Peter Kuper’s “Ruins” and the subtle art of lettering

I can’t recall when I first discovered the art of Peter Kuper (probably an early ’90s issue of World War 3 Illustrated or his adaptation of The Jungle), but I was immediately drawn to both his graphic style– a combination of scratchboard and stencils– and his sharp political commentary. I’ve enjoyed his work ever since, and his ability to convey a story with few (or often no) words made him a natural fit for Mad magazine’s “Spy vs. Spy”, a strip he’s drawn for nearly 20 years.

So, naturally, I was predisposed to enjoy his latest book, Ruins (Self-Made Hero, 2015). What surprised me, though, were the nuanced characterizations of his protagonists, New Yorkers Samantha and George. They are not merely ciphers, but fully realized characters. The story details their time spent during Samantha’s sabbatical year in Oaxaca, Mexico, their strained relationship, and the violent suppression of the local teachers’ trade union strike there in 2006. Their story is paired with the migration of a monarch butterfly from New York to Oaxaca, which gives Kuper a chance to touch upon additional issues of social and ecological damage. He has a lot to say in this book and he says is well. It’s an engrossing read, and he brings an admirable mix of illustration styles to its pages. It may well be my favorite work by him yet, and he takes full advantage of the scope of his vision.

KuperLetteringIn addition to the mix of illustration styles, Kuper also gives each of his main characters a distinctive speech bubble and lettering style that mirrors their personality. This technique, which too often comes off as a distracting trick, works well here, likely due to the mix of drawing styles already at play in the book. David Mazzucchelli did something similar in his Eisner and Harvey Award-winning book Asterios Polyp (Pantheon, 2009), another highly recommended read that is both a visual treat and an intriguing character study. In fact, one of the Eisners it won in 2010 was for his lettering.

So why, then, does this technique bother me so much when I encounter it in mainstream comics? I’m thinking particularly of the lettering in Marvel’s Avengers and Fantastic Four circa 1998 (the “Heroes Return” era): Thor had a Norse-evoking typeface, the Human Torch had a flaming speech bubble with red type, and the Thing spoke in chunky letterforms. Looking back on it in comparison to Ruins and Asterios Polyp, perhaps I found it such a distraction because they were applying such different speech lettering when there was not an accompanying variety of artwork within the story. Or perhaps it just turned me off because it became obvious that hand lettering had been cast out, and such tricks as transparent bubbles with gray type came to be used for “whisper”, instead of the dashed bubbles that had been its clearly-recognized sign for decades. Even though tricks like that, and the often-used choice to letter with a smaller type size rather than letter around the artwork, often caused readability to suffer as a result. But perhaps I’m being too hard on the Comicraft letterers making those early forays into digital lettering: after all, it wasn’t too many years later that Todd Klein proved one could produce subtle digital lettering in books like Tom Strong and Promethea. It just serves as a reminder to cartoonists at all levels that proper lettering is a skill that takes more attention to detail than simple typesetting.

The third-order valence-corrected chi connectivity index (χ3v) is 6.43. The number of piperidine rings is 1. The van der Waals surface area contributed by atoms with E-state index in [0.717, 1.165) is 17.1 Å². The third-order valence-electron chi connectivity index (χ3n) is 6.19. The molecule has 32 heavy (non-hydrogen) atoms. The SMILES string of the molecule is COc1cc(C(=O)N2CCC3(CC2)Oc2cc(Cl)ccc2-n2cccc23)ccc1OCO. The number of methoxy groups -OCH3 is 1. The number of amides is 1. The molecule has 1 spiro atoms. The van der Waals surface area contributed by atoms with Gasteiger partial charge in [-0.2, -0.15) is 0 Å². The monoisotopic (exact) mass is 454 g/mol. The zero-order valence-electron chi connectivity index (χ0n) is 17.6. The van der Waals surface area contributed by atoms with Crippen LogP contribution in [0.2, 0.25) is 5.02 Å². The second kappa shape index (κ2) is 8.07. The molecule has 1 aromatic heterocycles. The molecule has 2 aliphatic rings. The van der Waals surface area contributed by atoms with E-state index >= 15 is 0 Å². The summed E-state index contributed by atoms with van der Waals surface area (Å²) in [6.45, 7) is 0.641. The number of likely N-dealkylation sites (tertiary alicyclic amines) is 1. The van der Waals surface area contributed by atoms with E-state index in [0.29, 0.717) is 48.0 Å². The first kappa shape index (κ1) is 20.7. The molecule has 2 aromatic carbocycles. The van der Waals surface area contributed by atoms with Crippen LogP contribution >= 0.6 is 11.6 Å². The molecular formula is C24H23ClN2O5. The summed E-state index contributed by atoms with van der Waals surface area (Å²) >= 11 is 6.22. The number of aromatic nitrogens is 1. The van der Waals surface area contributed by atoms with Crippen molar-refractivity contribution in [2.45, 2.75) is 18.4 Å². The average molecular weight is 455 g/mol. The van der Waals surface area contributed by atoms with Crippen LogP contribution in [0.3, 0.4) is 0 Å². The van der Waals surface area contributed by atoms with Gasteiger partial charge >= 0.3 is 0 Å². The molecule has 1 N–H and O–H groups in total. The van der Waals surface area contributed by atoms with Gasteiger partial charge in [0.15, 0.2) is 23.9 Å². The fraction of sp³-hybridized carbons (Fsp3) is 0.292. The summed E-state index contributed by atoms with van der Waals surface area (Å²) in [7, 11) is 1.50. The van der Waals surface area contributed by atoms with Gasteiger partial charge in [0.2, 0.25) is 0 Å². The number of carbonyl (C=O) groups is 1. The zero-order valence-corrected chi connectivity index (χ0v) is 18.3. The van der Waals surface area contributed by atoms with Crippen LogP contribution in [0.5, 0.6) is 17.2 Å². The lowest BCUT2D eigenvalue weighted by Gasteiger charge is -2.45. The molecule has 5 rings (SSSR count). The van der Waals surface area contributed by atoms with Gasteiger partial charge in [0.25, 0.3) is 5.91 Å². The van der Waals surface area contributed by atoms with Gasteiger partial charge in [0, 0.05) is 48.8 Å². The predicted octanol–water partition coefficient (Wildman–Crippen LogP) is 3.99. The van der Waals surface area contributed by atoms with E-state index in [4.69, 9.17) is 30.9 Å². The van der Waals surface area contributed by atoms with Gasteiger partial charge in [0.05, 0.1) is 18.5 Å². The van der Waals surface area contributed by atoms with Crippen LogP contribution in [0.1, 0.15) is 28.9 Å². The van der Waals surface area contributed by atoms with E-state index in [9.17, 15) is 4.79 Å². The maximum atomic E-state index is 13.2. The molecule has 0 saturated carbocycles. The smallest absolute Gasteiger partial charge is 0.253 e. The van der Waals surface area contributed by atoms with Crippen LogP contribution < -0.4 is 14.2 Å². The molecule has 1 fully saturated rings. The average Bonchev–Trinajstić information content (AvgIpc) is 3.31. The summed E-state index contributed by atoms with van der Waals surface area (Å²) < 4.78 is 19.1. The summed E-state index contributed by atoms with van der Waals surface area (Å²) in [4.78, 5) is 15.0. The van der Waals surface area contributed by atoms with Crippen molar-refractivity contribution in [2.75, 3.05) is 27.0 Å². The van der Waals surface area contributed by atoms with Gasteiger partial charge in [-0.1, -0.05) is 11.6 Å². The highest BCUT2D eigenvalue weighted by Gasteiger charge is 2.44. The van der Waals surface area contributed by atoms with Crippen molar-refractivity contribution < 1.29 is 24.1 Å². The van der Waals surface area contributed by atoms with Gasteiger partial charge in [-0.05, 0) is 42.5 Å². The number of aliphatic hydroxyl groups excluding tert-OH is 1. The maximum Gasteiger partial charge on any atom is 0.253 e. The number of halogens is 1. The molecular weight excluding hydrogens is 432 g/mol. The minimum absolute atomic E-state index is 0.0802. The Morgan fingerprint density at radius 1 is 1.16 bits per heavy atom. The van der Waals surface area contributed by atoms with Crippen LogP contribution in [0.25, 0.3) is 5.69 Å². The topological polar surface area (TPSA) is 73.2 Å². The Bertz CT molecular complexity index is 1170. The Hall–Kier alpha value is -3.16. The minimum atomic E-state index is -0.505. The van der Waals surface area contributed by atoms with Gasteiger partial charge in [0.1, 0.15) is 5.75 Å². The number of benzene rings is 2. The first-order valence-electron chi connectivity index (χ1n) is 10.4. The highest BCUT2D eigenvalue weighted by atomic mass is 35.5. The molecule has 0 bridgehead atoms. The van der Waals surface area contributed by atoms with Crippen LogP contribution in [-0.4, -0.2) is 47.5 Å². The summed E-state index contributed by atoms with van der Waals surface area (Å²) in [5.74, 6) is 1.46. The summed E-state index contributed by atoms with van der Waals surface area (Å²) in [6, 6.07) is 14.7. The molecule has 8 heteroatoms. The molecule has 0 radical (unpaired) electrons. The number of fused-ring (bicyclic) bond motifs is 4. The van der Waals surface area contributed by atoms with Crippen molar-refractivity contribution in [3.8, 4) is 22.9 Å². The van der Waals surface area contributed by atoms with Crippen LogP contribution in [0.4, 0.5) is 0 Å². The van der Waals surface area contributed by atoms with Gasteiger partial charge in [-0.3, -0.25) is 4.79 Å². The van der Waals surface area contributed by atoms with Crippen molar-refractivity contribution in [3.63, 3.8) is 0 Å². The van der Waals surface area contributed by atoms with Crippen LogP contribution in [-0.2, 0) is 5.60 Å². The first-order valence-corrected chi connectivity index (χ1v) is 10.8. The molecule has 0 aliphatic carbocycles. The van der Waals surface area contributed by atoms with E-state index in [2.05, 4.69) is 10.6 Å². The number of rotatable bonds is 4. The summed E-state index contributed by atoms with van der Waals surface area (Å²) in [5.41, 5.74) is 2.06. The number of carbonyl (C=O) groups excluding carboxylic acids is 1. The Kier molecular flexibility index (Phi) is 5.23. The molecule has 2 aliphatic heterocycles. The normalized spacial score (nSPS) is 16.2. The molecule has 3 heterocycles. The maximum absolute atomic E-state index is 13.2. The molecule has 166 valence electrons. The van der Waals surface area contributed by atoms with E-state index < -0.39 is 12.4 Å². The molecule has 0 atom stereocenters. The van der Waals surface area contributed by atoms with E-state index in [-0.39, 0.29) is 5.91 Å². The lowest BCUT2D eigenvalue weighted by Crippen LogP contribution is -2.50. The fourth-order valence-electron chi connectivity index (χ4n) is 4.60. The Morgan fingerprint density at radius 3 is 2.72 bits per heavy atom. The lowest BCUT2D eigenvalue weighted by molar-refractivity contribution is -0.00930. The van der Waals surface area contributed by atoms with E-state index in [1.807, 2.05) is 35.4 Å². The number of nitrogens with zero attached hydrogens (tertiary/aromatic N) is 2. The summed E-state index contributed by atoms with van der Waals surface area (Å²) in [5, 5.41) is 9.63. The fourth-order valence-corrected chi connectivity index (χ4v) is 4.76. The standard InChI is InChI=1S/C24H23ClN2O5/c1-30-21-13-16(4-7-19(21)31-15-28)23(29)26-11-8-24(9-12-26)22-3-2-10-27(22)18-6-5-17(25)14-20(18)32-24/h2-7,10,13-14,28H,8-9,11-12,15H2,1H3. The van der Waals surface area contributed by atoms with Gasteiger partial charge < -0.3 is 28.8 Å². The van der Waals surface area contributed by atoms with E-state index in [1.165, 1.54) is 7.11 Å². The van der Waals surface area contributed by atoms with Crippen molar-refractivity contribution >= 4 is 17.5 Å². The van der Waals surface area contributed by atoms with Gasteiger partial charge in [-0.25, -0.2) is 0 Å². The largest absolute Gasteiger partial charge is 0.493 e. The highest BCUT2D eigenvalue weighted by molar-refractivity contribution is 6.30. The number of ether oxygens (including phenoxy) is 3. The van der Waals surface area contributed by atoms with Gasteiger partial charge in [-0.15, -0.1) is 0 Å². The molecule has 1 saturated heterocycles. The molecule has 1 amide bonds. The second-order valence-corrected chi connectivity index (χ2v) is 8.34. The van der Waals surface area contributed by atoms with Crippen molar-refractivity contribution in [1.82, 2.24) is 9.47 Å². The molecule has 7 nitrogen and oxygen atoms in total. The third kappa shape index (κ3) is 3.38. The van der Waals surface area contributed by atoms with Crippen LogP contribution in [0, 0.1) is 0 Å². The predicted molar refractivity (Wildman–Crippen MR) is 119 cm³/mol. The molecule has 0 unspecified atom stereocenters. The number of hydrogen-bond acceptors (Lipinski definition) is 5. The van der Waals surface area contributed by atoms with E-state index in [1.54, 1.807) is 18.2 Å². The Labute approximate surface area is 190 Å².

I’ve employed digital lettering in my own comics over the years, but found myself tweaking it a fair amount in the production stage to get the look I want. Currently I’m hand lettering most of my comics again, and I’m enjoying taking the time to reacquaint myself with that process … which actually means less time spent cleaning scans and doing production, and more time drawing, which is a great tradeoff any day of the week!

Comic lettering, part two: My custom font

After years of doing my own hand lettering I’ve become frustrated with how much cleanup work is required to finish my pages. Open spaces in the characters of my scanned lettering were filling in at an alarming rate, coupled with the fact that my letterforms were getting waaay too inconsistent for my tastes, led me to spend too much of my production time cleaning up individual letters. But how to retain the mark-making of my hand lettering while reducing my workload? The answer: a custom font!